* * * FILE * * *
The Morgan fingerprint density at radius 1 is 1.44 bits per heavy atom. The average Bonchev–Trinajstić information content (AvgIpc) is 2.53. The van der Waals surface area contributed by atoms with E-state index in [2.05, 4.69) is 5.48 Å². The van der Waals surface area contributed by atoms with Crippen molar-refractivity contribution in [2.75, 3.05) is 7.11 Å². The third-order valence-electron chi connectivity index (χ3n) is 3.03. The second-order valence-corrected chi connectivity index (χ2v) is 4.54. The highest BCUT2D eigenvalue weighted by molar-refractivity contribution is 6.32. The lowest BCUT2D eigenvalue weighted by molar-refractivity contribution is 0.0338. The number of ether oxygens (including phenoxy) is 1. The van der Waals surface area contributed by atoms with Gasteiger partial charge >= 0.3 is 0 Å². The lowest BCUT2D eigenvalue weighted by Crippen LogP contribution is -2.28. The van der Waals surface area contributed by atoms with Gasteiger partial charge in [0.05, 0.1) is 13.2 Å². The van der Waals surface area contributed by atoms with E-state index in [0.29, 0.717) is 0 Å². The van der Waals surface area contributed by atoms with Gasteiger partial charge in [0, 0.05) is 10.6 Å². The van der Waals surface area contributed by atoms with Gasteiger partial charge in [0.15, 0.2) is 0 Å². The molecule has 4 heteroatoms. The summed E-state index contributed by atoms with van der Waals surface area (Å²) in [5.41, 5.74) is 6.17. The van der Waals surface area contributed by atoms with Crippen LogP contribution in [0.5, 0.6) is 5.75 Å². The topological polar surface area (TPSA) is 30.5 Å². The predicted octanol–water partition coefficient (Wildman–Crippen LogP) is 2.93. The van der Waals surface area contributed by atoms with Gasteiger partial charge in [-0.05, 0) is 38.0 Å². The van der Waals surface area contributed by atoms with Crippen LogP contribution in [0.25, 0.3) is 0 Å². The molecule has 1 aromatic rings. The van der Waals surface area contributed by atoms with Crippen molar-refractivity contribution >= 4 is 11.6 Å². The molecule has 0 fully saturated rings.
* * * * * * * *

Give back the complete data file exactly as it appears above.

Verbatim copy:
The Morgan fingerprint density at radius 1 is 1.44 bits per heavy atom. The average Bonchev–Trinajstić information content (AvgIpc) is 2.53. The van der Waals surface area contributed by atoms with E-state index in [2.05, 4.69) is 5.48 Å². The van der Waals surface area contributed by atoms with Crippen molar-refractivity contribution in [2.75, 3.05) is 7.11 Å². The third-order valence-electron chi connectivity index (χ3n) is 3.03. The second-order valence-corrected chi connectivity index (χ2v) is 4.54. The highest BCUT2D eigenvalue weighted by molar-refractivity contribution is 6.32. The lowest BCUT2D eigenvalue weighted by molar-refractivity contribution is 0.0338. The number of ether oxygens (including phenoxy) is 1. The van der Waals surface area contributed by atoms with Gasteiger partial charge >= 0.3 is 0 Å². The lowest BCUT2D eigenvalue weighted by Crippen LogP contribution is -2.28. The van der Waals surface area contributed by atoms with Gasteiger partial charge in [0.05, 0.1) is 13.2 Å². The van der Waals surface area contributed by atoms with E-state index in [0.29, 0.717) is 0 Å². The van der Waals surface area contributed by atoms with Gasteiger partial charge in [0, 0.05) is 10.6 Å². The van der Waals surface area contributed by atoms with Gasteiger partial charge in [0.15, 0.2) is 0 Å². The molecule has 4 heteroatoms. The summed E-state index contributed by atoms with van der Waals surface area (Å²) in [5.41, 5.74) is 6.17. The van der Waals surface area contributed by atoms with Crippen LogP contribution in [0.5, 0.6) is 5.75 Å². The topological polar surface area (TPSA) is 30.5 Å². The predicted octanol–water partition coefficient (Wildman–Crippen LogP) is 2.93. The van der Waals surface area contributed by atoms with Gasteiger partial charge in [-0.05, 0) is 38.0 Å². The van der Waals surface area contributed by atoms with Crippen LogP contribution in [0.25, 0.3) is 0 Å². The molecule has 1 aromatic rings. The van der Waals surface area contributed by atoms with Crippen molar-refractivity contribution >= 4 is 11.6 Å². The molecule has 0 fully saturated rings.